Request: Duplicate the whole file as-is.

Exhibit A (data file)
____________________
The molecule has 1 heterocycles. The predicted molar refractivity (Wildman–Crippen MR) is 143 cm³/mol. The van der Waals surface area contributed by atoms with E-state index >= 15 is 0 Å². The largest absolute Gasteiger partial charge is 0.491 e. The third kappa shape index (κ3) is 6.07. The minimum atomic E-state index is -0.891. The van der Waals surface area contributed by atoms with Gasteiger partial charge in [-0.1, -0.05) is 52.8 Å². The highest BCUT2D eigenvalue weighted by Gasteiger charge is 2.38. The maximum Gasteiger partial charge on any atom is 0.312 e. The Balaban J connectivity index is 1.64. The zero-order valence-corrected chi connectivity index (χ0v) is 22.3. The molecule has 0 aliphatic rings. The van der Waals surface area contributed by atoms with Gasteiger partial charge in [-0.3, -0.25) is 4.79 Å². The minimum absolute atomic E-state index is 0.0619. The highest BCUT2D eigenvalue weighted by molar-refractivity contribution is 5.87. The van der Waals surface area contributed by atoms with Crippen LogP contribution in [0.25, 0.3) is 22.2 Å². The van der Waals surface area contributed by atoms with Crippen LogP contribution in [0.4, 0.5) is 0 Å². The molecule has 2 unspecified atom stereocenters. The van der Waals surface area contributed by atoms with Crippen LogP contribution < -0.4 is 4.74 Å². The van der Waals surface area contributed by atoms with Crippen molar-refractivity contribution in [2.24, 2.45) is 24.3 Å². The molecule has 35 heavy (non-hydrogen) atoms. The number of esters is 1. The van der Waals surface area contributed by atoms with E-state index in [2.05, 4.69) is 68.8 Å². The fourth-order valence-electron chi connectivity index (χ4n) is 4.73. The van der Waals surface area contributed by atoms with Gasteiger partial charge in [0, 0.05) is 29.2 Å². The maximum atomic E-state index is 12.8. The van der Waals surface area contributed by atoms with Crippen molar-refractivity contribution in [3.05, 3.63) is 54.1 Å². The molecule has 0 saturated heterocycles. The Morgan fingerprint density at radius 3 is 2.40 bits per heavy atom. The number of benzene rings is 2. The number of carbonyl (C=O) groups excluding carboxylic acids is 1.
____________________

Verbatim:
The molecule has 1 heterocycles. The predicted molar refractivity (Wildman–Crippen MR) is 143 cm³/mol. The van der Waals surface area contributed by atoms with E-state index >= 15 is 0 Å². The largest absolute Gasteiger partial charge is 0.491 e. The third kappa shape index (κ3) is 6.07. The minimum atomic E-state index is -0.891. The van der Waals surface area contributed by atoms with Gasteiger partial charge in [-0.1, -0.05) is 52.8 Å². The highest BCUT2D eigenvalue weighted by Gasteiger charge is 2.38. The maximum Gasteiger partial charge on any atom is 0.312 e. The Balaban J connectivity index is 1.64. The zero-order valence-corrected chi connectivity index (χ0v) is 22.3. The molecule has 0 aliphatic rings. The van der Waals surface area contributed by atoms with Gasteiger partial charge in [-0.3, -0.25) is 4.79 Å². The minimum absolute atomic E-state index is 0.0619. The highest BCUT2D eigenvalue weighted by molar-refractivity contribution is 5.87. The van der Waals surface area contributed by atoms with Crippen LogP contribution in [0.25, 0.3) is 22.2 Å². The van der Waals surface area contributed by atoms with Crippen LogP contribution in [0.4, 0.5) is 0 Å². The molecule has 2 unspecified atom stereocenters. The van der Waals surface area contributed by atoms with Crippen LogP contribution < -0.4 is 4.74 Å². The van der Waals surface area contributed by atoms with Crippen molar-refractivity contribution in [2.24, 2.45) is 24.3 Å². The molecule has 35 heavy (non-hydrogen) atoms. The number of esters is 1. The van der Waals surface area contributed by atoms with E-state index in [2.05, 4.69) is 68.8 Å². The fourth-order valence-electron chi connectivity index (χ4n) is 4.73. The van der Waals surface area contributed by atoms with Gasteiger partial charge in [0, 0.05) is 29.2 Å². The maximum atomic E-state index is 12.8. The van der Waals surface area contributed by atoms with Crippen molar-refractivity contribution in [3.05, 3.63) is 54.1 Å². The molecule has 0 saturated heterocycles. The Morgan fingerprint density at radius 3 is 2.40 bits per heavy atom. The number of benzene rings is 2. The number of carbonyl (C=O) groups excluding carboxylic acids is 1.